I can only think of one real human that’ll be really ticked off about this, but Creative Loafing Tampa Bay just pulled the plug on the website’s comments section.
This decision came after much discussion in the CL office and between editors at the seven papers owned by our parent company Euclid Media Group. There's been a backlash against comments sections going on for a few years now, with outlets like Popular Science, NPR, VICE, Reuters, Mic.com, and locally, the Tampa Bay Times, all ditching them.
On paper, they were a great idea, a utopian notion of the World Wide Web providing an instantaneous "platform" for "dialogue" between reader and creator (with perhaps a dash of cynically pumping up pageviews for ad revenue thanks to repeat visitors).
And sure, we’ll miss the insights of some of you who added thoughtful perspectives that our articles missed, especially when you chimed in with the occasional correction to a factual error. That’s why we’ve created a space for that thoughtful feedback (see below).
But in reality, comments sections everywhere routinely devolve into racism, misogyny, Hitler (via Godwin's Law), spam, and personal attacks. It's even worse for women journalists, who are called names far more vicious than their male counterparts. We refuse to believe some of you aren't 13-year-olds, but we know some of you are grown men. The good news for you trolls, bots and keyboard terrorists is that CL’s Facebook and Twitter pages still have room for your pithy, oh-so-important thoughts.
Ideally, there would be a web editor who could moderate the comments, but with staff cuts in recent years—we literally have two full-time staffers for the time being—that isn't really possible. Do understand, however, that hateful, violent and generally dangerous comments on CL’s social media pages will still result in a ban.
But give yourselves credit, readers, because CL hasn’t had to spend too much time playing whack-a-mole trying to ban trolls who kept creating new accounts (and even new IP addresses) so they can impersonate other commenters and just generally cause chaos.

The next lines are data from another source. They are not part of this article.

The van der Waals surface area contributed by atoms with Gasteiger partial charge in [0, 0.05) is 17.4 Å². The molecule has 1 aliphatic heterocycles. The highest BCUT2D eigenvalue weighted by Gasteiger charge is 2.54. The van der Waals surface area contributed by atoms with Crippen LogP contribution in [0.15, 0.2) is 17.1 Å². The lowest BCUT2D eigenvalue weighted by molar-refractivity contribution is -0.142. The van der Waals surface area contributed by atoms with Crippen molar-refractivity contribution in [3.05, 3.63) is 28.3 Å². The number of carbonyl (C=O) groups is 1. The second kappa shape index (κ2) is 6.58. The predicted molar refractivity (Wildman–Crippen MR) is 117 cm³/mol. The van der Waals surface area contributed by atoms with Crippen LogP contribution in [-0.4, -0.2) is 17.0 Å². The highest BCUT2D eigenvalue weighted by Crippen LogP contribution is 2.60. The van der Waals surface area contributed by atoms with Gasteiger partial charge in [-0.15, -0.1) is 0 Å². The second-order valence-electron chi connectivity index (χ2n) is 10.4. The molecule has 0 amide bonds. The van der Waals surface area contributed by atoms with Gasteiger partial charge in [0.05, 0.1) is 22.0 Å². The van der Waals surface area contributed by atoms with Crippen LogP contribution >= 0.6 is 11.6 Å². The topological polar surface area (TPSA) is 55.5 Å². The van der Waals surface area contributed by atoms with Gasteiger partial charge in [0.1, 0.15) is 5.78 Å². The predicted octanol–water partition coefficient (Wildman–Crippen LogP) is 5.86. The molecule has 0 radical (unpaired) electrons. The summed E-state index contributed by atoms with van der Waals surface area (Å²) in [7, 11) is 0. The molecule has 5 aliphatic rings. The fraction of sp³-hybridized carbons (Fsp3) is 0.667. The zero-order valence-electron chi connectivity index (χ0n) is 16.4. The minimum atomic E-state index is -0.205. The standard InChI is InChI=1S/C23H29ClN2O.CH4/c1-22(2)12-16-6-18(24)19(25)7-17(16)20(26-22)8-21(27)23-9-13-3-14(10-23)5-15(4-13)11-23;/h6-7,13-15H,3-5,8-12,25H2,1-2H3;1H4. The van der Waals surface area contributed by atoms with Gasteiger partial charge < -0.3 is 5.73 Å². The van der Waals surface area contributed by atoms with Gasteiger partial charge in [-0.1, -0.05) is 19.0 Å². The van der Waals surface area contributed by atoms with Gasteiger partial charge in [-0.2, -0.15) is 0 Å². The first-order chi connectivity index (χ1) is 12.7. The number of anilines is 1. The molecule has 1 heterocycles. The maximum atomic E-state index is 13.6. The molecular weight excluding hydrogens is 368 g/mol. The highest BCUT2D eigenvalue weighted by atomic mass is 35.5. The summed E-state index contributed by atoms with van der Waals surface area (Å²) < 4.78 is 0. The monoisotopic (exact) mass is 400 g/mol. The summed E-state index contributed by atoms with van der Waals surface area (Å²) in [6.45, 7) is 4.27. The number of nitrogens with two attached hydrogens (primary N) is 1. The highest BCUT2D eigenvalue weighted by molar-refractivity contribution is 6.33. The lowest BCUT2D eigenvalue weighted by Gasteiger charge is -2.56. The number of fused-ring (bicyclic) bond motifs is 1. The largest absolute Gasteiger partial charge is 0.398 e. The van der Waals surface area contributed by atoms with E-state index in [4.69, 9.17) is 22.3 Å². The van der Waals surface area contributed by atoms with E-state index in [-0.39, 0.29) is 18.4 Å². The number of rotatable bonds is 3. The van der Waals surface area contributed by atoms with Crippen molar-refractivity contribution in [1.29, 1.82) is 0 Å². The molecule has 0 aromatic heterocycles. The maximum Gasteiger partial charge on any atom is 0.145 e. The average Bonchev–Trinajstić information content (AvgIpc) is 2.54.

In short, the comments section has devolved from its original purpose. So bye-bye.
Now, I know what some of you are thinking: "How DARE Creative Loafing stifle free speech!" Well, is it really free speech if the trolls are granted anonymity and are held to a different standard than our own writers? As editor-in-chief, I actually care about what's published on CL, and that should be extended to the comments section. Plus, with comments sections being at the bottom of the article, it was as if the trolls were literally getting the last word. And some of you seemed to be skipping reading the article and going straight to the comments section anyway.
Social media companies like Facebook and Twitter have famously distanced themselves from the responsibilities of moderating what their users post because they claim they aren't "publishing companies." Well, we are a publishing company. So why should we act like a social media platform?
People act like comments sections are some inalienable human right, but there's really no historical analog for them—except for maybe the old-fashioned letters to the editor. Remember those? We’re bringing that back to the print edition of CL… if people write letters or emails anymore (just kidding, we know you do).
If you really want your voice to be heard, guess what? You can still do that! You can email comments or corrections to [email protected]. Letters should be a minimum of 150 words, refer to content that has appeared on Creative Loafing, and must include the writer's full name, address, and phone number for verification purposes
I promise you I'll read them. And if it's good enough, maybe we'll print it in our letters to the editor page. You know, like the good old days—before comments sections.
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